Inside Sources: Fixing foster care will help children find a loving home, says Sen. Lee

Nov 23, 2020, 5:21 PM | Updated: 5:59 pm
utah foster care...
Utah Foster Care says all of its state funding will start going to The Adoption Exchange instead, starting this summer. Photo: Getty Images

SALT LAKE CITY — Knocking down obstacles in the foster care system is needed to connect more children with loving homes in Utah and across the country, says Utah’s senior US senator.

Salt Lake County Mayor Jenny Wilson signed a proclamation declaring November as Adoption Awareness Month in the county. 

She is not the only one working to give more children a stable family.

Republican Sen. Mike Lee joins Boyd Matheson, opinion editor at Deseret News, on Inside Sources to discuss efforts to improve the US and Utah foster care system through the Joint Economic Committee’s Social Capital Project, which Lee chairs.

Lee cited two facts in his Deseret News guest opinion article:

  • The median length stay in the Utah foster care system for children is 13 months — one of the lowest in the country
  • 80% of children in the Utah foster care system who are in need of adoption are adopted within two years, a rate that outpaces all other states.

Lee said in 2019 there were more than 400,000 children in foster care in the country, which is higher than it has been in nearly a decade. But fortunately, far more Americans are looking to adopt than there are children in need of adoptive homes, he added.

Adoption in Covid era

“How has the foster care system been impacted by the pandemic?” Boyd asked. “Surely, that’s created some stressors and tensions in some homes and created opportunities in others.”

Lee said he doubts the pandemic would change the overall number of adoptions but agreed that covid has increased tensions in homes, making it more important now to reform the foster care system.

Lee cited a multifarious collection of different state laws for meeting requirements for adoption.

Wyoming, for example, prohibits children of any age from sharing a bedroom with a child of the opposite sex.

“Utah requires foster parents to hold quarterly fire drills with children and then report back to the state,” he said. “These safety standards, of course, are important, but some appear to be simply red tape rather than guardrails. That makes me worry whether we’re pushing a lot of good opportunities — a lot of good potential foster parents out of the way through this red tape that might be offensive to some.”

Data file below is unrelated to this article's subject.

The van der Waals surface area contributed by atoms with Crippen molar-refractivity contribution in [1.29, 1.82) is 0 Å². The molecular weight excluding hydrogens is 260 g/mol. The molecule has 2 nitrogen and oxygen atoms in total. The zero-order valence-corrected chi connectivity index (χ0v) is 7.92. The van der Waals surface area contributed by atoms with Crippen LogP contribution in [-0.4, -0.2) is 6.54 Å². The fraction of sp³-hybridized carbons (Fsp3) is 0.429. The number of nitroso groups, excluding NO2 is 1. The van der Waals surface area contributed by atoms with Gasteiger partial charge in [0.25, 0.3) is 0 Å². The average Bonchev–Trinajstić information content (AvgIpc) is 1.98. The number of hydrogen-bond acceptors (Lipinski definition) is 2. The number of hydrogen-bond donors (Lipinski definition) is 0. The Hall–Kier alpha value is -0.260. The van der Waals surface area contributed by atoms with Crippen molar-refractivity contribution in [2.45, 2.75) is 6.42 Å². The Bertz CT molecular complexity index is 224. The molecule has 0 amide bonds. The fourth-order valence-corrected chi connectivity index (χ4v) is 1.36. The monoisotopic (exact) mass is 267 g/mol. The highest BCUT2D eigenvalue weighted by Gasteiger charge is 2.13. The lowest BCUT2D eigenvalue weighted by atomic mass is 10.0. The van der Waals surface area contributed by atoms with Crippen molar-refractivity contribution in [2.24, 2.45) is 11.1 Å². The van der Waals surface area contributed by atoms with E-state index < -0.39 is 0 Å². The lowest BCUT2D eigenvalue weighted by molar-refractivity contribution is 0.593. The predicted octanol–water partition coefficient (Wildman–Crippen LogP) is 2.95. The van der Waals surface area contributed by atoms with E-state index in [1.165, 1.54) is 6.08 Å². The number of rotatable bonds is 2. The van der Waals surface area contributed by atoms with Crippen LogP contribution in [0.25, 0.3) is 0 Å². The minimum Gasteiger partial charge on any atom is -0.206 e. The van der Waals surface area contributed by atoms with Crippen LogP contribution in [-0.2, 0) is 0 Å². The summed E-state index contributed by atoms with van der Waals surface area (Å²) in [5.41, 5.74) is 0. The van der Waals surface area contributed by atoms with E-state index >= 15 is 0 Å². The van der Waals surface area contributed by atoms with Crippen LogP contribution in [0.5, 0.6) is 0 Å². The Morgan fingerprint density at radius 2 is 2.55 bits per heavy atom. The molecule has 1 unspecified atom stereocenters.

He added too much red tape has the potential to scare away those wishing to adopt children.

He said several faith-based foster care and adoption providers have been threatened or compelled to stop providing services because of their religious beliefs about marriage, which he said is not only a violation of the First Amendment but places a limitation on organizations willing to adopt children.

Infant adoption

Lee said children younger than 1 year are the largest group entering the foster care system each year. He added that some parents fail to meet the duties of parenting a child.

“Some families might well be better off and their children might be better served if the child had been placed for adoption at birth rather than being removed shortly thereafter because of parental abuse or neglect,” Lee said. 

Lee said expanding the understanding of what adoption is and isn’t, is vital to successfully reforming foster care. 

He said many expectant mothers with an unwanted pregnancy have incorrect or negative views about adoption, such as the birth mother will lose forever her right to contact her child or, alternatively, that they would necessarily receive contact from the child later in life.


With COVID impacting our social and domestic situations, it is more important than ever to watch out for children’s safety and wellbeing. If you notice child abuse or neglect, please reach out to the Utah Department of Child and Family Services hotline at 1-855-32-33237.

Inside Sources with Boyd Matheson can be heard weekdays from 11:00 a.m to 12:00 p.m. on KSL NewsRadio. Users can find the show on the KSL NewsRadio website and app.

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